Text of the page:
- LANDLORDS WOULD NEED TO GIVE ADVANCED WRITTEN NOTICE OF LATE FEES BEFORE CHARGING THEM TO TENANTS
What is the Notice of Late Fees? If the ordinance passes, it would be unlawful for a landlord to assess a late fee to a tenant without first providing written notice to the tenant for EACH late fee assessed.
What if the lease already has a late fee provision? That is not enough – landlords would still have to provide written notice.
What if there is no lease? Would the landlord be able to charge late fees? It is unclear what would happen if the ordinance were to pass. The ordinance is not clear on this issue.
What would need to be included in the written notice? The written notice would need to include:
- A statement that a late fee has been incurred.
- The amount of the late fee. If late fees will increase or continue to accrue, an explanation of the rate at which the late fees will increase or accrue.
- Basis for the late fee, whether it is in the lease or otherwise.
- Reference to any language in the lease that establishes the amount of the late fee.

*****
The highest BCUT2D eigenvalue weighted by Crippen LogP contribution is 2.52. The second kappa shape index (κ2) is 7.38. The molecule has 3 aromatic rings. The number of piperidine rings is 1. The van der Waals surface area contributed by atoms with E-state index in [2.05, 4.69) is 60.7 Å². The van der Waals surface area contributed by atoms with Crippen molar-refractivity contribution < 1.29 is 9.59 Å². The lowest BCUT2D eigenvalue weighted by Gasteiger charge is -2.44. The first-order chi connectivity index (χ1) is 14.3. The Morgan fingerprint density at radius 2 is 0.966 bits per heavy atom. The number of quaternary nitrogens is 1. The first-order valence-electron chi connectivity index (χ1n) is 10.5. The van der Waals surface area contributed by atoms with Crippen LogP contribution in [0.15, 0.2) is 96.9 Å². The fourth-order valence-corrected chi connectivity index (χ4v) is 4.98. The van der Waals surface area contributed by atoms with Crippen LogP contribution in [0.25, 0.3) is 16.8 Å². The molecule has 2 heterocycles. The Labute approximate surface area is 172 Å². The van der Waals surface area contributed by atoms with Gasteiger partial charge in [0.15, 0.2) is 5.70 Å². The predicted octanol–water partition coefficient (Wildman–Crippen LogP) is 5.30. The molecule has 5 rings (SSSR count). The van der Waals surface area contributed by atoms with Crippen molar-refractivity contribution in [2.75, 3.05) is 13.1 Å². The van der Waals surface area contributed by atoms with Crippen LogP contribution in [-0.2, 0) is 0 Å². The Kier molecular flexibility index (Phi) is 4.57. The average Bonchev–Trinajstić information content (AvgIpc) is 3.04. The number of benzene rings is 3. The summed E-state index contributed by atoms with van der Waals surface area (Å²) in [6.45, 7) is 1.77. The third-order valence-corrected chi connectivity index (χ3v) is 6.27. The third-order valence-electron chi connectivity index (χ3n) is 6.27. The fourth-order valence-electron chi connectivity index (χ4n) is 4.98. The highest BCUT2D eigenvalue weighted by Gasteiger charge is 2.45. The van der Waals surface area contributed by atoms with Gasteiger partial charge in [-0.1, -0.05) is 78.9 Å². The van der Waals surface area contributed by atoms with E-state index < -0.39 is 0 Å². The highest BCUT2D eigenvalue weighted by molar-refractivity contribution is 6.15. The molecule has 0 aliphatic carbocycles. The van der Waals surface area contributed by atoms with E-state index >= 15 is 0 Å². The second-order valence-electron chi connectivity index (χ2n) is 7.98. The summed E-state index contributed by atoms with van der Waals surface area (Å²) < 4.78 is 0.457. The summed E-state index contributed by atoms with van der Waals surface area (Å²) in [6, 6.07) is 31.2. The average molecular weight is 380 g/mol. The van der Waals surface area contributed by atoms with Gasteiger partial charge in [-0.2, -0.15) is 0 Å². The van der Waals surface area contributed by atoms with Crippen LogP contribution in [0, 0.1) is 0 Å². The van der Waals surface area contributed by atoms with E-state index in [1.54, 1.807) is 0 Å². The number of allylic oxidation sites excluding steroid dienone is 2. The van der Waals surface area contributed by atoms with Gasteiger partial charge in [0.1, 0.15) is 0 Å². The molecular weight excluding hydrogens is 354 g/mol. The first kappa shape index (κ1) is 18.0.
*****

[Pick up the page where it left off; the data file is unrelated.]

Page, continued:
How does a landlord deliver the Notice of Late Fees to a tenant? The proposed ordinance would require the landlord to send the tenant a Notice of Late Fees, BEFORE the late fees are assessed, by one of these methods:
- Email to the email the tenant provided in the lease or otherwise. Keep a copy of the email on file.
- Certified mail to the address for notices in the lease. Keep a copy of the written and dated notice mailed. Get proof from U.S.P.S. or other delivery service showing both the mailing date and delivery address of the notice.
- Posting a notice on the front door of the rental unit. Keep a copy of the written and dated notice posted. Take a time-stamped photograph of the notice posted on the front door.
- Hand delivery to the tenant. Keep a copy of the written and dated notice delivered. Get a signed and dated statement by the delivery person certifying hand delivery of the notice to the tenant.
- IF IT PASSES, THE NEW ORDINANCE WOULD BE EFFECTIVE OCTOBER 1, 2022